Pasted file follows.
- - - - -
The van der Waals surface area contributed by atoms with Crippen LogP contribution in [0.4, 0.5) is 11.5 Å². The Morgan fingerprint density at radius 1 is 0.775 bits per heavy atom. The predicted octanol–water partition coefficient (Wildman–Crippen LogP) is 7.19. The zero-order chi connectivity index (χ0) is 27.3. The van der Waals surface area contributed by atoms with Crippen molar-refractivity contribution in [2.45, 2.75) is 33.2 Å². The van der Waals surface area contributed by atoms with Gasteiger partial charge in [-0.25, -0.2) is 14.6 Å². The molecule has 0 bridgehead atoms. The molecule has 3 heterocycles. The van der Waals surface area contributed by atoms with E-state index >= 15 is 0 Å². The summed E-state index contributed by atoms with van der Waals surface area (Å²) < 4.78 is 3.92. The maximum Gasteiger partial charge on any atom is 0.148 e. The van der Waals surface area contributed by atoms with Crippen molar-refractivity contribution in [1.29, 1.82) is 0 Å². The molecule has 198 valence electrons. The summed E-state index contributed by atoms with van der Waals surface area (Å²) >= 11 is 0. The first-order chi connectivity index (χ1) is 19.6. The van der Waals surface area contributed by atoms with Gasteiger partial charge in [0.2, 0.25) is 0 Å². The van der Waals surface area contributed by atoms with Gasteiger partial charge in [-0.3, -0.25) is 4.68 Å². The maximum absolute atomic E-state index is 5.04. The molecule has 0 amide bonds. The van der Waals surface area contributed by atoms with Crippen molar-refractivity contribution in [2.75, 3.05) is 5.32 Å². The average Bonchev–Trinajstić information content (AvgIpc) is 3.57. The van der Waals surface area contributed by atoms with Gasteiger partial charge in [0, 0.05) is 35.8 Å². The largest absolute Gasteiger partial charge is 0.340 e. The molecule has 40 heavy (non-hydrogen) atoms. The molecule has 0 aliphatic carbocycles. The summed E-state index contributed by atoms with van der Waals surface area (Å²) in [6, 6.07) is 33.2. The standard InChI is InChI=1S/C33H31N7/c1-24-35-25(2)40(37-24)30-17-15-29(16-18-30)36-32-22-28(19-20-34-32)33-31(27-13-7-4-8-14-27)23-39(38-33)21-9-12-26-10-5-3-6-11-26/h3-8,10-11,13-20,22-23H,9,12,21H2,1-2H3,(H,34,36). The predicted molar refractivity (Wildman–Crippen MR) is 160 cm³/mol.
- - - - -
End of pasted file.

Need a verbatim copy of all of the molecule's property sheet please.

The van der Waals surface area contributed by atoms with Crippen LogP contribution in [0.4, 0.5) is 11.5 Å². The Morgan fingerprint density at radius 1 is 0.775 bits per heavy atom. The predicted octanol–water partition coefficient (Wildman–Crippen LogP) is 7.19. The zero-order chi connectivity index (χ0) is 27.3. The van der Waals surface area contributed by atoms with Crippen molar-refractivity contribution in [2.45, 2.75) is 33.2 Å². The van der Waals surface area contributed by atoms with Gasteiger partial charge in [-0.25, -0.2) is 14.6 Å². The molecule has 0 bridgehead atoms. The molecule has 3 heterocycles. The van der Waals surface area contributed by atoms with E-state index >= 15 is 0 Å². The summed E-state index contributed by atoms with van der Waals surface area (Å²) < 4.78 is 3.92. The maximum Gasteiger partial charge on any atom is 0.148 e. The van der Waals surface area contributed by atoms with Crippen molar-refractivity contribution in [1.29, 1.82) is 0 Å². The molecule has 198 valence electrons. The summed E-state index contributed by atoms with van der Waals surface area (Å²) >= 11 is 0. The first-order chi connectivity index (χ1) is 19.6. The van der Waals surface area contributed by atoms with Gasteiger partial charge in [0.2, 0.25) is 0 Å². The van der Waals surface area contributed by atoms with Gasteiger partial charge in [-0.3, -0.25) is 4.68 Å². The maximum absolute atomic E-state index is 5.04. The molecule has 0 amide bonds. The van der Waals surface area contributed by atoms with Crippen molar-refractivity contribution in [2.75, 3.05) is 5.32 Å². The average Bonchev–Trinajstić information content (AvgIpc) is 3.57. The van der Waals surface area contributed by atoms with Gasteiger partial charge in [0, 0.05) is 35.8 Å². The largest absolute Gasteiger partial charge is 0.340 e. The molecule has 40 heavy (non-hydrogen) atoms. The molecule has 0 aliphatic carbocycles. The summed E-state index contributed by atoms with van der Waals surface area (Å²) in [6, 6.07) is 33.2. The standard InChI is InChI=1S/C33H31N7/c1-24-35-25(2)40(37-24)30-17-15-29(16-18-30)36-32-22-28(19-20-34-32)33-31(27-13-7-4-8-14-27)23-39(38-33)21-9-12-26-10-5-3-6-11-26/h3-8,10-11,13-20,22-23H,9,12,21H2,1-2H3,(H,34,36). The predicted molar refractivity (Wildman–Crippen MR) is 160 cm³/mol.